Editor’s note: Today, we're sharing another fantastic crisis investing opportunity…

Yesterday, we told you about the huge profit potential right now in Zimbabwe. In today's essay, Crisis Investing editor Nick Giambruno and Casey Research founder Doug Casey talk about their latest trip to the war-torn country of Ukraine—and share the incredible bargains they found…

(And make sure to read through to the end for details on our special Crisis Investing deal that ends tonight.)

Nick Giambruno: So Doug, why don’t you give a little background on our recent trip to Poland and the Ukraine?

Doug Casey: Well, my first trip to Eastern Europe was in the late ‘60s, during the Soviet era. But I've spent relatively little time in Eastern Europe, and this was my first time to Poland and Ukraine. I'm favorably impressed with both countries—the societies, the opportunities, and with the way things look. That’s contrary to what most people think, especially regarding Ukraine; they think of it as a warzone. But the secession in the Donetsk and Luhansk provinces doesn’t affect the rest of the country.

Nick Giambruno: It's my first time to the Ukraine, too, and it's definitely a lot different than what you would see in the media. Actually, this kind of perception gap is just the kind of thing we look for when seeking out good value around the world.

Doug Casey: Yes. The previous democratically elected president there was overthrown in a coup orchestrated by the U.S. government. He was terminally, even comically, corrupt; which is absolutely typical for ex-Soviet countries. The new guy is equally corrupt, but at least he's a U.S. puppet.

There don't seem to be any foreign tourists in Kiev at all; that’s a good sign. We're looking at real estate and stock prices, and they appear to present tremendous opportunities. Of course most people would say, “Well, there's no way I'm going to live in the Ukraine. That must be a horrible place.” But the fact is that Kiev as a city dates from the 500s. It's an ancient city. It's a beautiful city. It's a delightful place to be, totally undiscovered, and very, very cheap.

Nick Giambruno: In terms of lifestyle, and at least in the summer months, Eastern Europe is not a bad place to be if you want to have a high-quality life without breaking the bank. I’d rate it as far better than spending your time and money in, say, Paris or London.

Doug Casey: Oh, absolutely. If you walk down the street in Warsaw or Kiev, you're going to see that everybody's a Pole or a Ukrainian; neither place—but especially not Ukraine—gets many tourists. You walk down the street in London or Paris, I question whether you'll even see a Brit or a Frenchman. In London, the plurality seems to be immigrants from the subcontinent. In Paris, it’s immigrants from France’s defunct African empire. In both countries, the colonizers are now themselves being colonized.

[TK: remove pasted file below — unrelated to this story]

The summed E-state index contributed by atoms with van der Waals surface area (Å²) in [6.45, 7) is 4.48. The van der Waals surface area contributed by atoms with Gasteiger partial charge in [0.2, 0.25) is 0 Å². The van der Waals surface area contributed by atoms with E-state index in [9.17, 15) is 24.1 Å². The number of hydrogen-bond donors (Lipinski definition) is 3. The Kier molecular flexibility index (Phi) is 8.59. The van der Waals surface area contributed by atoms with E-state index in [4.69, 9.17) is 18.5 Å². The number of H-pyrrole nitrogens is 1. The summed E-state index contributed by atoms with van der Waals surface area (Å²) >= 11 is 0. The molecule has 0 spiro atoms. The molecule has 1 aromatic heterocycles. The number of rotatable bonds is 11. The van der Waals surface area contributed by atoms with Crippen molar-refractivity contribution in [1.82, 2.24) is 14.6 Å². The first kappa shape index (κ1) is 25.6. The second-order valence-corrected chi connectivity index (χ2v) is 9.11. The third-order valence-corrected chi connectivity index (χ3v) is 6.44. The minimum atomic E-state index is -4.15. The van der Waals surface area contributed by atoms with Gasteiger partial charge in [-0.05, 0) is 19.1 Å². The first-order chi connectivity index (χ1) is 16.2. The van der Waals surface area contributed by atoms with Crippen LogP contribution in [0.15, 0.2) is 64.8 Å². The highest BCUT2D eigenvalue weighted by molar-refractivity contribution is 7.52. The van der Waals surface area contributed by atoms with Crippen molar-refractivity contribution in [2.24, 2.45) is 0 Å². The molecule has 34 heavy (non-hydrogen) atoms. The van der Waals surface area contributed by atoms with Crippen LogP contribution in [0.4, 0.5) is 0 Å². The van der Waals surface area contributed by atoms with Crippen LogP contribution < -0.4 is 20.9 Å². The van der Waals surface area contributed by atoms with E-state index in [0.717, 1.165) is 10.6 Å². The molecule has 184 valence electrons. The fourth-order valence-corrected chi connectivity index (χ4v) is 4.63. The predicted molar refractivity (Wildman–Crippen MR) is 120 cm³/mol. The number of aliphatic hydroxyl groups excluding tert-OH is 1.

Eastern Europe, however, for all the bad PR it gets, is generally crime-free. So popular perceptions and what you read about in the mass media are totally inaccurate, in my opinion.

Nick Giambruno and Doug Casey in Kiev’s Maidan, the scene of a recent and bloody revolution.

Nick Giambruno: When people think of these Eastern European cities on the Russian periphery they probably imagine columns of soulless, Soviet-style buildings. But that's not what we found here.

Doug Casey: No, not in Kiev. Although, in truth, I’m long past the stage where I visit old churches and government buildings almost anywhere. Of course, Warsaw was a little bit different because the Germans and then the Russians totally flattened the place during the Second World War. But Kiev is very much an old town with lots of culture.

The Germans like to joke that Eastern Europe should advertise itself by saying, “Come to Eastern Europe. Your car is waiting for you,” because most of the cars stolen in Germany are exported to the east.

Another joke about Eastern Europe is that the main import is stolen cars and the main export is prostitutes. Well, every country has its share of politically incorrect jokes. Regrettably, you hear less of them these days. Psychologically aberrated opinion leaders are trying to turn the whole planet into a dour and humorless “safe space,” where all the delicate little flowers are sheltered from even the slightest microaggression.